- Identify the core content you’ll need to bring the project to fruition.
- Determine potential marketing and distribution channels.
Early Week 2: Project leaders take this time to finalize their content strategy, identify project obstacles and possible solutions, identify their support team and share these findings with leadership for final sign off.
- Confirm your content strategy (media asset type(s), story flow, high level page layouts) aligns with readily available solutions and tools. If not, adjust your content strategy within the parameters of what is available or can be created quickly.
- By identifying your obstacles immediately, you give your team ample time to move through asset requests, permissions processes, and/or develop brand new content that will need to pass through your institution’s approvals.
- Assign leaders to each obstacle so that there is a clear owner to help drive this obstacle to a resolution early enough to launch your project successfully or find a replacement.
- Kickoff content development!
- Refine the marketing and distribution plan.
Week 2 – Week 3: Work, work, work
- Give your team two full weeks to develop their ideas and content. Create clear deadlines for content development, editing and approval.
- Week 3 should end with the full delivery of all content and assets.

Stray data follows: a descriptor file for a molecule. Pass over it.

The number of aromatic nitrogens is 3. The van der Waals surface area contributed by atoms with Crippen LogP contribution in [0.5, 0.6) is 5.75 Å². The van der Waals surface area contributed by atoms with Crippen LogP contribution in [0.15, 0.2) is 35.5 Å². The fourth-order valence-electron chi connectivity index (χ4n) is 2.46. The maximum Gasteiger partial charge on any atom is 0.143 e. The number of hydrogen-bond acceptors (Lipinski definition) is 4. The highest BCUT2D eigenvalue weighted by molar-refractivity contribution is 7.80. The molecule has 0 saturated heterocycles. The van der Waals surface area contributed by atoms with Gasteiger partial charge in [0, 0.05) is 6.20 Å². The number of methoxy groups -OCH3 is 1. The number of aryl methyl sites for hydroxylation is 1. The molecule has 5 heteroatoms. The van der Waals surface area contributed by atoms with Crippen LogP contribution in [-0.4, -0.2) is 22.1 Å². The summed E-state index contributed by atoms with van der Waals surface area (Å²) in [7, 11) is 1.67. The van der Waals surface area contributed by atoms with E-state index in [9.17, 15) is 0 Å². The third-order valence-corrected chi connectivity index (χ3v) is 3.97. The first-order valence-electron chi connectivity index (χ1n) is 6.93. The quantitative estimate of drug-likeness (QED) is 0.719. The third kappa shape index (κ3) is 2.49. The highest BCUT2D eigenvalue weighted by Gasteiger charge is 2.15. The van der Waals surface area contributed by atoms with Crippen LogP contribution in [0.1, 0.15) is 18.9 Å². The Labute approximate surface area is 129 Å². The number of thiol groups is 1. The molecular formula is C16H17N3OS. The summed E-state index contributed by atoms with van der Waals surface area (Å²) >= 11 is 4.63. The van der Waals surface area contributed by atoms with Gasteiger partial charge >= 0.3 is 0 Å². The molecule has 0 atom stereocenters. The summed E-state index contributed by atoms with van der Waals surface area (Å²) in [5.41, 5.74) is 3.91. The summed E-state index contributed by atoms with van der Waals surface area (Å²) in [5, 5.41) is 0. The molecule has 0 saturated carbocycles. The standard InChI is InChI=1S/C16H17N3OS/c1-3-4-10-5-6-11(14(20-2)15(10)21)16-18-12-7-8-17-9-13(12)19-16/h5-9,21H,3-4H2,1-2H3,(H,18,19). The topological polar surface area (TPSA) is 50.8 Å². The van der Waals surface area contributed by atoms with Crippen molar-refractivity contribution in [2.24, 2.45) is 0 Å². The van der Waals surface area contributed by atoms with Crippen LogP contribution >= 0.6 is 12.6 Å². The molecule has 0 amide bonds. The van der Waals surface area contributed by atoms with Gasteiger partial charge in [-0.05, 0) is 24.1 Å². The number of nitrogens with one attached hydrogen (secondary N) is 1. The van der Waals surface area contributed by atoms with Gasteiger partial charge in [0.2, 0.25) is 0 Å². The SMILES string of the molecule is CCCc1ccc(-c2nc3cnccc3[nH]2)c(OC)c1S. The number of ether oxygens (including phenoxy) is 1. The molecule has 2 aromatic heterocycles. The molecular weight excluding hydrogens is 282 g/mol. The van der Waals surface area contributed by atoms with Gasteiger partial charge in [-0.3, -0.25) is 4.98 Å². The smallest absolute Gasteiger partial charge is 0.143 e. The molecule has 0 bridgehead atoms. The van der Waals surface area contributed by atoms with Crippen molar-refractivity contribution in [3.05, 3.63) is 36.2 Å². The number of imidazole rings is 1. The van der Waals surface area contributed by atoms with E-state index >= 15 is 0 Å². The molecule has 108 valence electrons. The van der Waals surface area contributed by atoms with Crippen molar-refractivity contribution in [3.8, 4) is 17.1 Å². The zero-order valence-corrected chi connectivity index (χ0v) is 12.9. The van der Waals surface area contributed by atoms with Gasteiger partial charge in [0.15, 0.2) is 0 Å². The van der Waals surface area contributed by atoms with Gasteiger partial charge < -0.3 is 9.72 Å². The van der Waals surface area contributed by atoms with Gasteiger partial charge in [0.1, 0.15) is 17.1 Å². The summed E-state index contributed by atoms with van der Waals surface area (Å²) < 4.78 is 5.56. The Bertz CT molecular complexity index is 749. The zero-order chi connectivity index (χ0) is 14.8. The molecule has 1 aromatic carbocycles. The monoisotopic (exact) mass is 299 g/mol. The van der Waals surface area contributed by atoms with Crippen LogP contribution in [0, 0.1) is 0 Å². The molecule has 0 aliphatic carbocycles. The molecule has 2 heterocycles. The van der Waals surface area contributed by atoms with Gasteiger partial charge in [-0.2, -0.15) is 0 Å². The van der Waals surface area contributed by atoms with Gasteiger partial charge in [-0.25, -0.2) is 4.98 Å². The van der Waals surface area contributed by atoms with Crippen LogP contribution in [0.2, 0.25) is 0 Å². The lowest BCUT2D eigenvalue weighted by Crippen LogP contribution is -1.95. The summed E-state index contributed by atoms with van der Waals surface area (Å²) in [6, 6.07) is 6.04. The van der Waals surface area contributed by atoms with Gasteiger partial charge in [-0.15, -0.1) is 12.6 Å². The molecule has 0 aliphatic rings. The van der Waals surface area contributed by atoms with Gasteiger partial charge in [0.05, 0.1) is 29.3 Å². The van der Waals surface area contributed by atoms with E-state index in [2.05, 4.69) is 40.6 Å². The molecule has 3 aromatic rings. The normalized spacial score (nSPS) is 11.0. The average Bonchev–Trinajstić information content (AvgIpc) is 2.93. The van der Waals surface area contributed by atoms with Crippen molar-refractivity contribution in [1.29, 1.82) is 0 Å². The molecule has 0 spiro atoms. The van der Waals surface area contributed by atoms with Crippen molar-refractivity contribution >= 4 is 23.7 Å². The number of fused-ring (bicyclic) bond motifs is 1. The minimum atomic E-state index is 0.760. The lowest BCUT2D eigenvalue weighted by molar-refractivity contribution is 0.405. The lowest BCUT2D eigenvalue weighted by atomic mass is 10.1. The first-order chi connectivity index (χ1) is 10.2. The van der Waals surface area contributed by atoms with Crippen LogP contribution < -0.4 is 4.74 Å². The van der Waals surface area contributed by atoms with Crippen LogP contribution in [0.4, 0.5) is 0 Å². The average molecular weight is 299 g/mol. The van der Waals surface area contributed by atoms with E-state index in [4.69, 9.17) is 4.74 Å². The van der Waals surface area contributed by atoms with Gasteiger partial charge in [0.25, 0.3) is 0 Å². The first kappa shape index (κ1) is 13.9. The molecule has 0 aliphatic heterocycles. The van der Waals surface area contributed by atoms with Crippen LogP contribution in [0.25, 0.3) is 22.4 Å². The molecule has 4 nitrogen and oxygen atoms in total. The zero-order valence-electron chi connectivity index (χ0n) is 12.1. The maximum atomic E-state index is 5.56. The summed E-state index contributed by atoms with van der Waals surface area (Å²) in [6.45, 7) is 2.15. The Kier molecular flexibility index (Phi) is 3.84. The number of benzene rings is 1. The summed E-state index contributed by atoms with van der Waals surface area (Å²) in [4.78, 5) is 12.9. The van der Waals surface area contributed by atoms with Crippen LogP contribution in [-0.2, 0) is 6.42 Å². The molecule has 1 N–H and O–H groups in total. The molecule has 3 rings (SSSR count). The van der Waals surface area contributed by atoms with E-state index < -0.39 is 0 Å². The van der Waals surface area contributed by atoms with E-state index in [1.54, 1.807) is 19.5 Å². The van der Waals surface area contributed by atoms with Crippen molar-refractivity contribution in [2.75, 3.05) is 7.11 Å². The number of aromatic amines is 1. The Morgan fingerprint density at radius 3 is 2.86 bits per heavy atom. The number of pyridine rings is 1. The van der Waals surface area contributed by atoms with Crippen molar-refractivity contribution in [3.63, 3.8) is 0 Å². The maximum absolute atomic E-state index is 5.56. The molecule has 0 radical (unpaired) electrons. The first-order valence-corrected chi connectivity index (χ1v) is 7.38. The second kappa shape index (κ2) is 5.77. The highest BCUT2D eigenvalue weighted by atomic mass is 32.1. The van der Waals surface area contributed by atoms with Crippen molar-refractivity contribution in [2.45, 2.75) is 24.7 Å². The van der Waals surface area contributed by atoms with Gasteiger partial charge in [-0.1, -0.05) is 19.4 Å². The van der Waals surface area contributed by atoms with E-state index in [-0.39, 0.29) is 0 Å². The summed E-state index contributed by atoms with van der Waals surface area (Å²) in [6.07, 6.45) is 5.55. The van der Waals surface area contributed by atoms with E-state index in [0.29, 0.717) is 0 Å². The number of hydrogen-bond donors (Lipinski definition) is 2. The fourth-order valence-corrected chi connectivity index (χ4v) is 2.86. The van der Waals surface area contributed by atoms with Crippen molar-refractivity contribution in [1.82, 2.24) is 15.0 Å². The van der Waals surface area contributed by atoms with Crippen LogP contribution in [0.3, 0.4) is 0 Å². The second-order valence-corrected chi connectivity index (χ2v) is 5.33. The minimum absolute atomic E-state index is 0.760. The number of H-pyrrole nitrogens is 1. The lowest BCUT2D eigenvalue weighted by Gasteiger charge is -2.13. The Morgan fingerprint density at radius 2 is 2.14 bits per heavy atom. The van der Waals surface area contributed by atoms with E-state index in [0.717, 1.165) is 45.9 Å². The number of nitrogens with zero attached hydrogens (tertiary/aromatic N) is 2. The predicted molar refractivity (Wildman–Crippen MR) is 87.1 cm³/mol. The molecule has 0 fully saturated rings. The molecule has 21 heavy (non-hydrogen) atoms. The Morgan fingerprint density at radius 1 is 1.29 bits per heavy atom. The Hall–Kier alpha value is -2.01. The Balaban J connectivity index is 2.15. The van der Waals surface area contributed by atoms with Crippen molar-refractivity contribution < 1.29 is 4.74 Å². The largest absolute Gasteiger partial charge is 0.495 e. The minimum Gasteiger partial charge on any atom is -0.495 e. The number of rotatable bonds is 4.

- In parallel, build the application framework in your content management system (such as the CultureConnect platform) so you can import content as soon as it’s ready.
- Create a few sample pages to confirm and gain approval for the look & feel (fonts, colors, aesthetic elements etc.).
- During this period, marketing can create the campaigns for promoting and distributing the applications and engaging the community online.
Week 4: Handoff, testing, and launch
- Add all content to your website, mobile guide, or online exhibition experience. If all content is final, this process should run smoothly. Building applications on a deadline with half developed content will actually slow the process considerably if not create confusion and delay launching.
- Review all content in the public-facing layout. Identify any major design issues, functionality issues, or critical matters that require expertise to resolve. With this experience live or in a live preview mode, it will be easier for your team members to iterate and adjust for the best user experience and display.